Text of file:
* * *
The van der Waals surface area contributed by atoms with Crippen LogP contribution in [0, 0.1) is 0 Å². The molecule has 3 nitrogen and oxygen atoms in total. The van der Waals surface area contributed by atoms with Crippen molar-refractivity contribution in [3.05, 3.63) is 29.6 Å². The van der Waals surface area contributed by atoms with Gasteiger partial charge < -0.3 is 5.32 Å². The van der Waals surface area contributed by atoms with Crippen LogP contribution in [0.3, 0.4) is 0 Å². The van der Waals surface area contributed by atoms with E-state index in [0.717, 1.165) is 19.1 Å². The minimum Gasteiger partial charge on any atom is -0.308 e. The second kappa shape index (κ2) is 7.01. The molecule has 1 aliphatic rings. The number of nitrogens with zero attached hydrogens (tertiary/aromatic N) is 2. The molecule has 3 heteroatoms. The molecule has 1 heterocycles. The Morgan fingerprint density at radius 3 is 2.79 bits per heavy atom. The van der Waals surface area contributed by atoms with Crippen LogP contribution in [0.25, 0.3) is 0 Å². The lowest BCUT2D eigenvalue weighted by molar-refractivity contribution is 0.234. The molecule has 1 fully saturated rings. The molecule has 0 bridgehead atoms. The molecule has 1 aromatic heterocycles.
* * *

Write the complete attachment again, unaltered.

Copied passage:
The van der Waals surface area contributed by atoms with Crippen LogP contribution in [0, 0.1) is 0 Å². The molecule has 3 nitrogen and oxygen atoms in total. The van der Waals surface area contributed by atoms with Crippen molar-refractivity contribution in [3.05, 3.63) is 29.6 Å². The van der Waals surface area contributed by atoms with Gasteiger partial charge < -0.3 is 5.32 Å². The van der Waals surface area contributed by atoms with Crippen LogP contribution in [0.3, 0.4) is 0 Å². The van der Waals surface area contributed by atoms with E-state index in [0.717, 1.165) is 19.1 Å². The minimum Gasteiger partial charge on any atom is -0.308 e. The second kappa shape index (κ2) is 7.01. The molecule has 1 aliphatic rings. The number of nitrogens with zero attached hydrogens (tertiary/aromatic N) is 2. The molecule has 3 heteroatoms. The molecule has 1 heterocycles. The Morgan fingerprint density at radius 3 is 2.79 bits per heavy atom. The van der Waals surface area contributed by atoms with Crippen LogP contribution in [0.25, 0.3) is 0 Å². The lowest BCUT2D eigenvalue weighted by molar-refractivity contribution is 0.234. The molecule has 1 fully saturated rings. The molecule has 0 bridgehead atoms. The molecule has 1 aromatic heterocycles.